Men who don't get enough quality sleep because of obstructive sleep apnea tend to have low testosterone levels. Prioritizing sleep, limiting alcohol, and maintaining a healthy weight have all been shown to minimize sleep apnea severity.
Men struggling with both low testosterone and sleep apnea were also found to more likely be "associated with altered pituitary-gonadal function and sexual dysfunction, manifested primarily as erectile dysfunction and decreased libido," according to The World Journal of Men's Health 
Did You Know: Deep sleep also stimulates a natural boost in human growth hormone (HGH). Indeed, a whopping 70% of HGH release occurs during deep sleep.
We discussed earlier that testosterone naturally declines as we age, but levels may also be low because of medications or medical conditions.
Particular testosterone-boosting foods may encourage the body to produce more testosterone, including tuna, eggs, oysters, pomegranates, and leafy greens.
Reducing stress and exercising can also help increase low testosterone and improve sleep. To see results, it's recommended a combination of methods. If you are experiencing symptoms of low testosterone, you should speak to a doctor.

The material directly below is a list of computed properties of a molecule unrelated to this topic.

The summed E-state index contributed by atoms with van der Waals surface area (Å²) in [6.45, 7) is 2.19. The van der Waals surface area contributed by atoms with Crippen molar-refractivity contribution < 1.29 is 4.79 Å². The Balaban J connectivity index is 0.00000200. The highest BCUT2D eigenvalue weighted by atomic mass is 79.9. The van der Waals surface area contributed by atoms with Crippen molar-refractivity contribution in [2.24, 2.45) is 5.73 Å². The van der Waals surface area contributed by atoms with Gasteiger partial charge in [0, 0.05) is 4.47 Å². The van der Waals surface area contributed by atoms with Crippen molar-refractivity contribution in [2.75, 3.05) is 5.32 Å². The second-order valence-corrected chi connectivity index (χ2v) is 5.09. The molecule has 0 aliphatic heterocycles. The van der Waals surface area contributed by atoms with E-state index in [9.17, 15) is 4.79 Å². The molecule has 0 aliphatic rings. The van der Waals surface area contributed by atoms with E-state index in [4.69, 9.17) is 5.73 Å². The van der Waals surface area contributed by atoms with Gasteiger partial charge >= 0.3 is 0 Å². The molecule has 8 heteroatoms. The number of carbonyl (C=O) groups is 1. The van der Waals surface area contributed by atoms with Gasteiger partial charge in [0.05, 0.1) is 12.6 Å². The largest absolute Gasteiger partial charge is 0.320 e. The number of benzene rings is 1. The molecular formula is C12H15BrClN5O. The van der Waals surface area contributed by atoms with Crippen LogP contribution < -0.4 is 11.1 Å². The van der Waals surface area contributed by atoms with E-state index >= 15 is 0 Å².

Harvard Health Publishing. (2015, July 16). Testosterone — What It Does And Doesn’t Do. Harvard Health. View Resource
 Insulin sensitivity: One night of poor sleep could equal six months on a high-fat diet, study in dogs suggests. (n.d.). ScienceDaily. Retrieved May 20, 2022. View Resource
 Leproult R, Van Cauter E. Effect of 1 week of sleep restriction on testosterone levels in young healthy men. JAMA. 2011 Jun 1;305(21):2173-4. doi: 10.1001/jama.2011.710. PMID: 21632481; PMCID: PMC4445839.
 Dissanayake D, Wijesinghe PS, Ratnasooriya WD, Wimalasena S. Effects of zinc supplementation on sexual behavior of male rats. J Hum Reprod Sci. 2009 Jul;2(2):57-61. doi: 10.4103/0974-1208.57223. PMID: 19881149; PMCID: PMC2800928.
 Réhault-Godbert, S., Guyot, N., & Nys, Y. (2019). The Golden Egg: Nutritional Value, Bioactivities, and Emerging Benefits for Human Health. Nutrients, 11(3), 684. View Study
 Banihani S. A. (2018). Ginger and Testosterone. Biomolecules, 8(4), 119. View Study
 Cinar, V., Polat, Y., Baltaci, A. K., & Mogulkoc, R. (2011). Effects of magnesium supplementation on testosterone levels of athletes and sedentary subjects at rest and after exhaustion. Biological trace element research, 140(1), 18–23. View Study
 Al-Dujaili, E., & Smail, N. (2012). Pomegranate juice intake enhances salivary testosterone levels and improves mood and well being in healthy men and women. Endocrine Abstracts, 28. View Resource
 Wittert G. The relationship between sleep disorders and testosterone in men. Asian J Androl. 2014 Mar-Apr;16(2):262-5. doi: 10.4103/1008-682X.122586. PMID: 24435056; PMCID: PMC3955336.
 Kim, S. D., & Cho, K. S. (2019). Obstructive Sleep Apnea and Testosterone Deficiency. The world journal of men's health, 37(1), 12–18. View Study